Fans and supporters of the QHS are reminded: you can create or renew your membership by clicking here or by visiting quoguehistory.org/support/financial-contributions/. You’ll have the option to complete the Membership Reply Form and mail a check, or click on the donate button to pay with a credit card or PayPal.
Quogue Wildlife Refuge Needs Donations to Keep On Coming
The date for the Wild Night for Wildlife that was not to be has now gone by, but the QWR’s need for support continues every day.
For those who might have missed it, the talented folks at the Refuge and some friends and supporters put together a lovely video about the QWR and the people who keep it going that you can see by clicking here, or by visiting this page on the Refuge website: quoguewildliferefuge.org/summerappeal/
As Refuge Executive Director Michael Nelson has noted, all donations help “to ensure that the Refuge is able to continue to provide quality care for our animals and priceless experiences in nature for the community.” To make donations, click here or visit www.quoguewildliferefuge.org and click on Wild Night Appeal.
And please remember, too, the new Quogue Wildlife Refuge “text to donate” app for smart phone users. Donations to the QWR can now be made from anywhere simply by texting QWR2020 to 202-858-1233. The new app leads users to a very simple donation form, right on their cell phones.
Foreign Policy Association Looks at Modern Slavery
The Foreign Policy Association Great Decisions Discussion Program Virtual Conference via Zoom will be held on Saturday, July 18, at 4:30 p.m. To register, click here, or go to quoguelibrary.org and click on the Foreign Policy Association flyer.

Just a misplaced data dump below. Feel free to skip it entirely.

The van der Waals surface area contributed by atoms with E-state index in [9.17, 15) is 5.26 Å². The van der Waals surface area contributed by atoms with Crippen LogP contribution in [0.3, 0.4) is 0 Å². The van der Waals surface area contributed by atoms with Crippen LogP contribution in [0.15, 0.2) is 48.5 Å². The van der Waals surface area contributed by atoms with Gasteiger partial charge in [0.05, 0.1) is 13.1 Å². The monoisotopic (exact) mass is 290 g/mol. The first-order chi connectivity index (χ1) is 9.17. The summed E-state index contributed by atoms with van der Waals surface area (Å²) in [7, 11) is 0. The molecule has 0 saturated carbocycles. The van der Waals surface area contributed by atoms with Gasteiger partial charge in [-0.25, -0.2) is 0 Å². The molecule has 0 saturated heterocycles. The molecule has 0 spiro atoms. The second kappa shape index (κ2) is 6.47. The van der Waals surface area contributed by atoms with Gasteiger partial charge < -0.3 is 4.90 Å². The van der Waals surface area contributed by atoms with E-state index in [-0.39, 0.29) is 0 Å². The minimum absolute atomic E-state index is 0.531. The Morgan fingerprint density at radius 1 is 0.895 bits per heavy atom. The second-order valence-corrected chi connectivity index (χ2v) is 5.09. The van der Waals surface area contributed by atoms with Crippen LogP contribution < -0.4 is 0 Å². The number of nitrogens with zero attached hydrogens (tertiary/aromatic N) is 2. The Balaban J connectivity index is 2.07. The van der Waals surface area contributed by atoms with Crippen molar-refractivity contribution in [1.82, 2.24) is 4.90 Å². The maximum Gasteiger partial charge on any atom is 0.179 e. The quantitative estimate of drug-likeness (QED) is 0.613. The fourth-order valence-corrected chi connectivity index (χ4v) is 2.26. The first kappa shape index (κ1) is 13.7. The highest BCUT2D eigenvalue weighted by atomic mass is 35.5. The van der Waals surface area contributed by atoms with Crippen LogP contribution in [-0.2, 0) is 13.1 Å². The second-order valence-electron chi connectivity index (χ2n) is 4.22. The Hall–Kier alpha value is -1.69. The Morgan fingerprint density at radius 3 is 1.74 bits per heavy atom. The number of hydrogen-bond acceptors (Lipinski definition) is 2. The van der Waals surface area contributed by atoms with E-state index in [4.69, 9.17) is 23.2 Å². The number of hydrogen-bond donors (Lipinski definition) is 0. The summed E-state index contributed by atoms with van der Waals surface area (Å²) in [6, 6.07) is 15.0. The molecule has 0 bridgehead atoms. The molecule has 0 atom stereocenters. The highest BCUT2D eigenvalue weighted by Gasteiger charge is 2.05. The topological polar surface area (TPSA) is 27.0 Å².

Moderated by David Rowe, with Susan Perkins serving as facilitator, Saturday’s discussion will consider the horrifying fact that almost every nation has enacted laws criminalizing human trafficking, and international organizations, governments, and NGOs sponsor a large variety of projects to curb trafficking and slavery.
Billions of dollars have been allocated to these efforts. What is the international community doing to combat slavery and trafficking? What are the experiences like for those being trafficked?
All are invited to pour a light refreshment, and connect to Zoom for a short film and a stimulating discussion.
The Great Decisions Briefing Book may be purchased at a discount from the library by emailing email@example.com.
Just When You Thought It Was Safe to Go to a Library Zoom …
Cartilaginous fish enthusiasts get ready for the Quogue Library Shark Week 2020 kickoff on Monday, July 27: a self-scheduled stroll down Jessup Avenue and along the pond to view the sharks on display.
On Tuesday, July 28, the library is asking all those who have registered to “Check your email—videos and fun shark information will swim into your inbox.” On Wednesday, July 29, at 3 p.m. a “Let’s Talk Sharks” program with the Quogue Wildlife Refuge will be offered on Zoom. And on Thursday, July 30, Miss Pat’s Shark Storytime and craft is scheduled at 11 a.m., and then there will be a “Sharks and Oceans Rock!” virtual under-the-sea tour at 4 p.m.
Aimed at kids age 5 to 12, the “Let’s Talk Sharks” program with the Wildlife Refuge on Wednesday, July 29, at 3 p.m. will offer interesting facts and excellent info about sharks and participants will make a shark tooth necklace. Register and get Zoom login information by clicking on the flier at quoguelibrary.org.
“Dinosaurs Rock” will lead the virtual under the sea tour in the “Sharks & Oceans Rock” program on Thursday, July 30, at 4 p.m. This science presentation and museum exhibit of life-size creatures will offer an up-close view of animals and sea life, including “sharks, crabs, the blobfish and more.” Register and get Zoom login information by clicking on the flier at quoguelibrary.org.
Other family programs offered by the library this summer include: a “Tour the Pollock-Krasner House with Joyce Raimondo” children’s tour on Wednesday, July 22, at 4 p.m.; and “Miss Pat’s Story Time” for children age 2 to 5 on Thursday mornings at 11 a.m.